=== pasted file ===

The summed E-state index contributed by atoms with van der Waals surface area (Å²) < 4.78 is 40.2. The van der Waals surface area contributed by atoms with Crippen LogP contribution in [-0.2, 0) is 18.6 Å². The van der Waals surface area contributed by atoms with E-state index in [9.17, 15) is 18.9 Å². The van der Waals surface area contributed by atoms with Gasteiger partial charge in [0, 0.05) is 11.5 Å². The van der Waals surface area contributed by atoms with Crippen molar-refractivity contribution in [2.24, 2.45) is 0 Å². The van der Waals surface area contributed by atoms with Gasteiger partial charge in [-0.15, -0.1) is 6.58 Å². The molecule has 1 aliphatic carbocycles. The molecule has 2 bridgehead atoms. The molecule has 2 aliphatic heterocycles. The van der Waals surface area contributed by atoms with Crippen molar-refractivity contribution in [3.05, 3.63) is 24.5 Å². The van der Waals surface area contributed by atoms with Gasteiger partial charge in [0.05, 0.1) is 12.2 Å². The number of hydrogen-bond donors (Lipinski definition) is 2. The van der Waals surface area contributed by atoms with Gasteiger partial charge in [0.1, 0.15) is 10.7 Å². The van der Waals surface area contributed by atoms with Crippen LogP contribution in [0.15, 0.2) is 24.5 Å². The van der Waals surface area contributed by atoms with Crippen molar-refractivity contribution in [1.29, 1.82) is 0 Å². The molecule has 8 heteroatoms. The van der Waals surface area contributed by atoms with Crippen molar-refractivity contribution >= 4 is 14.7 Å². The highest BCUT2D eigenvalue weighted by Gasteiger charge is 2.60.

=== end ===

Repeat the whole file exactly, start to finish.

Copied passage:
The summed E-state index contributed by atoms with van der Waals surface area (Å²) < 4.78 is 40.2. The van der Waals surface area contributed by atoms with Crippen LogP contribution in [-0.2, 0) is 18.6 Å². The van der Waals surface area contributed by atoms with E-state index in [9.17, 15) is 18.9 Å². The van der Waals surface area contributed by atoms with Gasteiger partial charge in [0, 0.05) is 11.5 Å². The van der Waals surface area contributed by atoms with Crippen molar-refractivity contribution in [2.24, 2.45) is 0 Å². The van der Waals surface area contributed by atoms with Gasteiger partial charge in [-0.15, -0.1) is 6.58 Å². The molecule has 1 aliphatic carbocycles. The molecule has 2 bridgehead atoms. The molecule has 2 aliphatic heterocycles. The van der Waals surface area contributed by atoms with Crippen molar-refractivity contribution in [3.05, 3.63) is 24.5 Å². The van der Waals surface area contributed by atoms with Gasteiger partial charge in [0.05, 0.1) is 12.2 Å². The number of hydrogen-bond donors (Lipinski definition) is 2. The van der Waals surface area contributed by atoms with Gasteiger partial charge in [0.1, 0.15) is 10.7 Å². The van der Waals surface area contributed by atoms with Crippen LogP contribution in [0.15, 0.2) is 24.5 Å². The van der Waals surface area contributed by atoms with Crippen molar-refractivity contribution in [1.29, 1.82) is 0 Å². The molecule has 8 heteroatoms. The van der Waals surface area contributed by atoms with Crippen molar-refractivity contribution >= 4 is 14.7 Å². The highest BCUT2D eigenvalue weighted by Gasteiger charge is 2.60.